So Dropbox, the file sharing, backup and sync service that has been setting the world on fire, seems to have had some serious problems of late. It seems a large number of users have received spam e-mails and, in response, Dropbox has bought in a SWAT team of security experts to see what is going on. For Dropbox to publicly admit that they were investigating the issue internally would seem to be a tacit admission that it is indeed an internal Dropbox issue rather than anything external.

This isn’t the first time that Dropbox has had a security glitch – outages and the like are sometimes unavoidable but user information and data should be completely sacrosanct. In a follow up, Dropbox did give an interim report saying that;

As of today, we’ve found no intrusions into our internal systems and no unauthorized activity in Dropbox accounts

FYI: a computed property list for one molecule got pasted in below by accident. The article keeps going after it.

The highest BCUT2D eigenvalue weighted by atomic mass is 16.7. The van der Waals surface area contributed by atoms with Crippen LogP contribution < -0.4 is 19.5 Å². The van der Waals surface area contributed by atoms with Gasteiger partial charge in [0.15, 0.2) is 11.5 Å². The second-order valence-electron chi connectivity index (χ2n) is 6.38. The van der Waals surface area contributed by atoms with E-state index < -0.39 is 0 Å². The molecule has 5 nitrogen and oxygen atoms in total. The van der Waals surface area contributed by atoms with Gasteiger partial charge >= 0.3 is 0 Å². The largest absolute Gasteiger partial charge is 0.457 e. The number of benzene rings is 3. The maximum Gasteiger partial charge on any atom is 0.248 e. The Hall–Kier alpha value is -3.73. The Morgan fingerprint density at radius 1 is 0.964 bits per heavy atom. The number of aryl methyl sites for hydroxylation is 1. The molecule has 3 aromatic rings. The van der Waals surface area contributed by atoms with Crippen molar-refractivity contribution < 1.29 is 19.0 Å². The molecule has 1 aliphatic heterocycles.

I’ve been using Dropbox since its very early days and watching the company from very close quarters. I have to say that its rapid uptake isn’t surprising – from a functional perspective it’s an amazing product. I’ve almost forgotten what it was like in the days before Dropbox put an end to manually syncing files and the like. It’s incredibly effective product has been the reason that Dropbox has bucked the usual reluctance of organizations to use lightweight consumer tools – some of the largest organizations in the world have Dropbox being used within them (though generally, it has to be said, without a mandate from corporate IT).